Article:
Why you should care

Because every neighborhood should have a place like this that cares about serving the community — and cinnamon-dusted doughnut holes.

“Reclamation” is a theme at the Currency Exchange Café, which artfully repurposes a burned-out hull of a former exchange, complete with old signage, a fully stacked bookcase and new uses for old wood in the Washington Park community on Chicago’s South Side.

“It’s a very clear service to feed people, but the real desire is to have a safe space for the neighborhood,” says Eliza Myrie, the cafe’s director, of the community that is mostly young, black, poor and single, sitting in the shadow of the University of Chicago, next door in Hyde Park, the Obamas’ homestead. “There aren’t a lot of dining options nearby if you’re a young person who wants to sit, have a cup of coffee and be positive.”

This little cafe in the ’hood is the brainchild of noted artist Theaster Gates, who’s on a mission to leverage art and commerce into opportunity in disadvantaged communities. His team includes individuals who are also artists in their own way: Myrie is a sculptor; house manager Tess Kisner is also a DJ, responsible for the well-curated tunes wafting through the eatery; and in back, chef Nick Jirasek, a food artist, serves up an eclectic menu featuring fries sprinkled with starch for a sonic crunch and smelt tacos.

Theaster Gates sitting in studio looking at camera

Artist and conceiver of the cafe, Theaster Gates

“We opened to the neighborhood first,” Myrie says. “We had a couple of days where we gave away free coffee and said, ‘Come in and check it out; we want to be open for you before anyone else.’ Everything is not about the University of Chicago kids. They are our patrons and we love them, but it was important to be present for the neighborhood.”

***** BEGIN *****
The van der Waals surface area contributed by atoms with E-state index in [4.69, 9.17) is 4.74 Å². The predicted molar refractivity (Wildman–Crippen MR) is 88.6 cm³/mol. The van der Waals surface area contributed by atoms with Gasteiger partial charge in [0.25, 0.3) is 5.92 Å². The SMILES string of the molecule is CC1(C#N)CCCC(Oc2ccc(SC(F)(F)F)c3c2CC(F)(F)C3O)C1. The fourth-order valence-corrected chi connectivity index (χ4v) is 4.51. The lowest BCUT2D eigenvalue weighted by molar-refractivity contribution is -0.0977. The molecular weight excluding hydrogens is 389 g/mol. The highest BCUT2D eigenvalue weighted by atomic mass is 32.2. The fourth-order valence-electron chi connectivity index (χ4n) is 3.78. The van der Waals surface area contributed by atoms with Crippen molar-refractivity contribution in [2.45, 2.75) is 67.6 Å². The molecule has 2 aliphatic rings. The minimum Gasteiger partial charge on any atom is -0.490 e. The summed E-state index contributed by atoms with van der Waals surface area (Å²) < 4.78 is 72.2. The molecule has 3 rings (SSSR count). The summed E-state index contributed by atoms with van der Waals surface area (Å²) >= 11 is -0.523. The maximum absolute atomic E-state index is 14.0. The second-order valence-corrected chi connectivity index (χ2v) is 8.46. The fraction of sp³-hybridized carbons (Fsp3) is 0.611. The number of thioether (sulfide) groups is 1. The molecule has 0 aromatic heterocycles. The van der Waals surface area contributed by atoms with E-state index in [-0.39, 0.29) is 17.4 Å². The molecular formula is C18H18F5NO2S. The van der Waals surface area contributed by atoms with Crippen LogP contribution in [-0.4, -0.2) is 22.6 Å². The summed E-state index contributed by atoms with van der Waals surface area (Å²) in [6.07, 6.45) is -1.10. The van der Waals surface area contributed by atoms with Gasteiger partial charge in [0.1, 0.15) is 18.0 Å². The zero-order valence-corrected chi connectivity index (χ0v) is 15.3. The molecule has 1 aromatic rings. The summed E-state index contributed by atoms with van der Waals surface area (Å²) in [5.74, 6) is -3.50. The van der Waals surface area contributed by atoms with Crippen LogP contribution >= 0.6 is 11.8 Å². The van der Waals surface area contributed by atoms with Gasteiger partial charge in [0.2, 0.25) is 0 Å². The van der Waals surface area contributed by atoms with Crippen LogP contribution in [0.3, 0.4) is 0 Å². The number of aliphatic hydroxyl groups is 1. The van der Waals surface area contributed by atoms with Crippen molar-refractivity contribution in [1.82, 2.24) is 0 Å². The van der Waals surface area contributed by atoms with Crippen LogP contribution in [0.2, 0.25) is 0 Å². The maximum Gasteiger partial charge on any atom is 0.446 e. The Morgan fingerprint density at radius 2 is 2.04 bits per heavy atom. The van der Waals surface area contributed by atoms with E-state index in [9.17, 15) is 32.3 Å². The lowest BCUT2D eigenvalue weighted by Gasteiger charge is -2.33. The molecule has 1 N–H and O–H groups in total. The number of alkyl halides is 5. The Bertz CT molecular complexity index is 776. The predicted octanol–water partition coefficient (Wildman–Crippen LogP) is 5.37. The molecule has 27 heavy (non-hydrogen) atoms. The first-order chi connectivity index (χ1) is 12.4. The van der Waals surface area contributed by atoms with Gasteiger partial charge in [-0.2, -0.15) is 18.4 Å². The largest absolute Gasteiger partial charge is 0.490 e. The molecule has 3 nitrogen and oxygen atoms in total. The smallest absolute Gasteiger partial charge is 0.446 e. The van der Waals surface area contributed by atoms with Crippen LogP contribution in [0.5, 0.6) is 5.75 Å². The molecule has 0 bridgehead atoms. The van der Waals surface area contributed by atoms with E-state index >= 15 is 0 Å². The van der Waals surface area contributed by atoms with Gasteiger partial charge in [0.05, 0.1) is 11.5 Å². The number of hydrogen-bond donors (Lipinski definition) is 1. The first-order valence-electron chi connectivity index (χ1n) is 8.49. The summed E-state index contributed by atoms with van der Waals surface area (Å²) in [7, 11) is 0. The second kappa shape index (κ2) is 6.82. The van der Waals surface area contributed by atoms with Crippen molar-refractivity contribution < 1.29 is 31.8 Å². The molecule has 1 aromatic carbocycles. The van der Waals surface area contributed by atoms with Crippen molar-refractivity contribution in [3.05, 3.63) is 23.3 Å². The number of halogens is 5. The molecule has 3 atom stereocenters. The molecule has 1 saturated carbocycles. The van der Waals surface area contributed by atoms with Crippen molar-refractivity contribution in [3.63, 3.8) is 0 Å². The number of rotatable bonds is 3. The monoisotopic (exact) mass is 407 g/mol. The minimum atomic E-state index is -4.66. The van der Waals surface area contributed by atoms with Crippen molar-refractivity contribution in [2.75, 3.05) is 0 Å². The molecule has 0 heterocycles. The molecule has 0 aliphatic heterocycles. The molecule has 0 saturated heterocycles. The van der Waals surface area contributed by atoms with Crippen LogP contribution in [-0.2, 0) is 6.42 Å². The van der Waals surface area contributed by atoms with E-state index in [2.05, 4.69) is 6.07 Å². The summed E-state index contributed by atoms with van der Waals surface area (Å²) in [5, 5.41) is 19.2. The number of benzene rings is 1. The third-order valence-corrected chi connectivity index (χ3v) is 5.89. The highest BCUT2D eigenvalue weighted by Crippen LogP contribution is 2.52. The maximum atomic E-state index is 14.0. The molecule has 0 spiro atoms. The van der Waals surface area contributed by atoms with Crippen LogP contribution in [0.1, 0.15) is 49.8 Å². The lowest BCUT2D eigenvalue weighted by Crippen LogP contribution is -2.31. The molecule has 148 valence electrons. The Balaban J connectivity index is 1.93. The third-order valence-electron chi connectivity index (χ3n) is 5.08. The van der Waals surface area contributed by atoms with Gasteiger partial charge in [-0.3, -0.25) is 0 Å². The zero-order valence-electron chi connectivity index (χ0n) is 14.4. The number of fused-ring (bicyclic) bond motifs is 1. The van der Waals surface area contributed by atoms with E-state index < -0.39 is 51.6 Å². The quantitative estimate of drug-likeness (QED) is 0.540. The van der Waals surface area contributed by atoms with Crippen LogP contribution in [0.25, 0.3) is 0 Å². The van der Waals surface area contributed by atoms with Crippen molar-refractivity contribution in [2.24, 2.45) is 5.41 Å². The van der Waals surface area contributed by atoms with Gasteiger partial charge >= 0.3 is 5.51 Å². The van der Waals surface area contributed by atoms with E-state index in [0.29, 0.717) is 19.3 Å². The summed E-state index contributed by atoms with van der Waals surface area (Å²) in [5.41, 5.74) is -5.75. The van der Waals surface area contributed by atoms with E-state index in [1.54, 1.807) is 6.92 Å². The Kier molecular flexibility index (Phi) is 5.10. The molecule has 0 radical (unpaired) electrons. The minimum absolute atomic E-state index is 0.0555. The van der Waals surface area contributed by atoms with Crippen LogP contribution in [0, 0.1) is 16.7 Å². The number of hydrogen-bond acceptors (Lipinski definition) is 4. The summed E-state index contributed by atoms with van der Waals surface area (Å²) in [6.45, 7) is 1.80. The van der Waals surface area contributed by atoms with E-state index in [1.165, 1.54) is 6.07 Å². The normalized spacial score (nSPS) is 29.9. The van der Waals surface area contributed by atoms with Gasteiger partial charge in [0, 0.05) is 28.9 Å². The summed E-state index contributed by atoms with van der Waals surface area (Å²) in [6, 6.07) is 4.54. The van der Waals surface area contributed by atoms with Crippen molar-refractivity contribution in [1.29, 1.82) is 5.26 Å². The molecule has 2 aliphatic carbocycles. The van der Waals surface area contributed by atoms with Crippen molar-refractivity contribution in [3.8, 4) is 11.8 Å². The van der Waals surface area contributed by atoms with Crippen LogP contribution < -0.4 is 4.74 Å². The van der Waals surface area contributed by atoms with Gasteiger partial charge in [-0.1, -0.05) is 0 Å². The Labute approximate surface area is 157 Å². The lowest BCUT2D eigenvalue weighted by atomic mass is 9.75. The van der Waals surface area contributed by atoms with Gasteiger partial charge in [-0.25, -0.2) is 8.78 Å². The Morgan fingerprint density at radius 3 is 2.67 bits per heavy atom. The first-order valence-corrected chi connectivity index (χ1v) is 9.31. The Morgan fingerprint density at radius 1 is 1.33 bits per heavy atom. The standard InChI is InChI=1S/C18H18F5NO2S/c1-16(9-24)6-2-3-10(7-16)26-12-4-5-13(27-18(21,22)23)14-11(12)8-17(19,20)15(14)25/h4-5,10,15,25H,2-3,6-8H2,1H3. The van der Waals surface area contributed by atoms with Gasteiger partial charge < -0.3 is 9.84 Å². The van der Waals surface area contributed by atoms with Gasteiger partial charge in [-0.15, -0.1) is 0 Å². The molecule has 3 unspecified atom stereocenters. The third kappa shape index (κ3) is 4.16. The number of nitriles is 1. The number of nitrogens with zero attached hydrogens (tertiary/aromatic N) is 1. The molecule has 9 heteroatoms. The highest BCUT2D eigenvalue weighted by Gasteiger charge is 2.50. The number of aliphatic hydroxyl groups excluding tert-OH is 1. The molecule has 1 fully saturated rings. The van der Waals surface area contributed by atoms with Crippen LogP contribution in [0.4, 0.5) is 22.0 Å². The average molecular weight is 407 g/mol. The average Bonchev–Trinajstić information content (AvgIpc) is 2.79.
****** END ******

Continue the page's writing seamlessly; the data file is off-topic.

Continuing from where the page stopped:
Being “present” includes something many Chicagoans will find unusual: staff who actually live in the community. It is often said that in Chicago, where every aspect of life is politicized, too few black residents see people who look like them working in their own neighborhoods — and why is that?

No one wants to have to drive, bike or take public transportation to get the basic things we need.

“It’s good business,” Myrie says. “It’s great to have someone from 10 minutes away come to work; you don’t have to go through the drama. It’s great to have people tell their friends about a space they’re working locally.”

And it’s logical, says patron and TV producer Bruce Montgomery on his third visit to sample the food and free Wi-Fi: “This kind of investment is exactly what is needed to set the tone for others. Unfortunately, crime can happen in any community, but this place is very safe because of its visibility on the boulevard. No one wants to have to drive, bike or take public transportation to get the basic things we need.”

To be clear, the cafe is Gates’ enterprise, Myrie says. However, he is also director of the University of Chicago’s Arts + Public Life initiative, which creates space for artists to do their thing. The Currency Exchange Café sits at the foot of a 1920s building that houses the arts incubator on the expansive Garfield Boulevard. This stretch has gone largely ignored even though it’s a gateway to the prosperous Hyde Park to the east and Interstate 94 to the west.

Harder to ignore is the gangly waiter (or is he an oracle?) pitching today’s special while wearing a spiffy straw hat he says he got from a thrift store for 5 bucks: “This will be life-changing!”

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